(Connect remote sites by ZOOM – instructions to come in e-mail the day of class)
CHECK-IN: be prepared to comment on
- how you are coping with the added factor of the pandemic … how are you doing? Any experiences to share? Joys? Concerns?
- how you have changed your POWERPOINT presentation, and
- “being on the edge to evoke your best form”
- “afterthoughts” ideas that pop up after a conversation (or presentation) ends
- RELATIVE to YOUR presentation, what can YOUR experience or the experiences you are attempting to present and discuss say about States of Mind–how we FEEL and how that affects the MEANING of what we’re talking about?
- Describing other people, “what in the world must they have been thinking when they did that?! Even paleolithic cave artists, or Neanderthals interring loved ones with flower petals (or red ochre, or their pets) (this could be called “Paleopsychology.”)
Last week (April 7) we shared individual PowerPoint presentations with each other. As I saw it, taken together, these illustrated the main points of each person’s main interests in more-or-less detail and with more-or-less of an exploration of non-verbal representations that conveyed the feeling that the ideas in each person’s presentation can evoke. [You will recall one of the main themes this semester is how an exploration of feelings give topics greater depth—greater meaning. The other way involved personal experience]
- Feedback and fine-tuning session for presentations, then final instructions for paper OUTLINE of MAIN POINTS for paper
- Follow-up on “The Tangled Bank” (Darwin)
REPRESENTING ART IN YOUR PAPER: how to include CREATION and/or APPRECIATION of what ART can contribute to insight about about your topic. RELATED to that is what PERSONAL experiences energize or contribute to your paper.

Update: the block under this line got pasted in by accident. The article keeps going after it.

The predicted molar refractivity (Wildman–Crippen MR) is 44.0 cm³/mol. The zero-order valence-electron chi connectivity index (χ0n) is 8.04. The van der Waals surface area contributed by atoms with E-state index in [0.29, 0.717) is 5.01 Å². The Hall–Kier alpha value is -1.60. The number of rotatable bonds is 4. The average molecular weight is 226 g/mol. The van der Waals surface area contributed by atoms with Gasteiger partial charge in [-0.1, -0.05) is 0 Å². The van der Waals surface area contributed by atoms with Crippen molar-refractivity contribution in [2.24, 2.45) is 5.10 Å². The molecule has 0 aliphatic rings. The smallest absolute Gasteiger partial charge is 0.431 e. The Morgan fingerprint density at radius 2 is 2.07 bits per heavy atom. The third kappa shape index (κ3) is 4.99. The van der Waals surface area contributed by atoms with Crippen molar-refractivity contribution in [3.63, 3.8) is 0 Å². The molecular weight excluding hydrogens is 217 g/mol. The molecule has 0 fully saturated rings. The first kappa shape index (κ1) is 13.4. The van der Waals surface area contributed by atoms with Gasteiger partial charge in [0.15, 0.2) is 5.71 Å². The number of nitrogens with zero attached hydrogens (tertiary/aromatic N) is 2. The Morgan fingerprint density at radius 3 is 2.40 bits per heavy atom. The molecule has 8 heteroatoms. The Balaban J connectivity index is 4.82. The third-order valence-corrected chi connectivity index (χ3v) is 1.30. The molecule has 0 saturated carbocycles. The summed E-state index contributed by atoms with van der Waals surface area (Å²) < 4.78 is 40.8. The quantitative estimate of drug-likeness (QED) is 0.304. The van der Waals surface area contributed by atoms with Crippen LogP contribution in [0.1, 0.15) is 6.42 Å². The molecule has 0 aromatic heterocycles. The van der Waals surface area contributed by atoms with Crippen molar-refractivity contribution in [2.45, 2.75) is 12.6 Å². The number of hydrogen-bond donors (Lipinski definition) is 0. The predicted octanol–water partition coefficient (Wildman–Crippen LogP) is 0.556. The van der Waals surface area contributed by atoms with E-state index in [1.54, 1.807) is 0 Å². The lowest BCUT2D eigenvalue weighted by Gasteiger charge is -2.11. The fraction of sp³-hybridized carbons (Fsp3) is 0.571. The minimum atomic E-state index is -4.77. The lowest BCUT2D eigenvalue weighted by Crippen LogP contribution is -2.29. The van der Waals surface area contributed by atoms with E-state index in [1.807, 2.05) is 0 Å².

RELATED to our concern with more fully representing ideas by using more than just words, read Silva Jones’ short essay from 2017 about INEFFABILITY—the inability to represent something in words:
“In 2010, the artist Marina Abramović performed for 700 hours at the Museum of Modern Art in New York, in a piece called The Artist is Present. It involved her sitting still in the middle of the gallery’s soaring atrium, wearing one of a selection of striking, block-colour dresses that pooled over her feet. Members of the audience could come and sit with Abramović, and face her across a table or empty space, in silence. The emotion and intensity of their responses was astonishing. Some laughed; many cried. Arthur Danto, the late Columbia University philosopher and art critic, compared his time with Abramović to ‘a shamanic trance’, and described the show as ‘magic’ in The New York Times. More than 1,500 people came and sat with Abramović, and 750,000 attended as observers. A recurring sentiment among the visitors was that the performance was a deep revelation for which words were not sufficient. If this is true, then something about it was ineffable.
We’re used to the idea that some of life’s most meaningful experiences are difficult, if not impossible, to describe. But what, precisely, does it mean to say that something is unsayable? Philosophers from Arthur Schopenhauer to Theodor Adorno and Roger Scruton have tended to see ineffability as a mere mark of the extraordinary, rather than being something extraordinary in itself. Yet I’d argue that we should take the concept of ineffability seriously – that we should ask what it is and where it comes from.
Clearly, this enquiry is full of pitfalls. If something is beyond words, then it’s hard to get a handle on what, if anything, it means. Ludwig Wittgenstein, for example, was convinced that it was nonsensical to try to speak about what lies outside the limits of language. Even so, he wrote an entire book about what cannot be said, the Tractatus Logico-Philosophicus (1921), concluding with the observation: ‘Whereof one cannot speak, thereof one must be silent.’
We might never be able to eff the ineffable, to paraphrase Douglas Adams’s comic detective Dirk Gently. But perhaps we can pinpoint the nature of the thing that can’t be expressed, or find a way to describe what it consists of. I believe that there are at least four possible candidates for a non-nonsensical answer: ineffable objects, ineffable truths, ineffable content, and ineffable knowledge.” (Read the entire essay at https://aeon.co/essays/what-if-anything-can-be-said-about-what-is-unsayable?utm)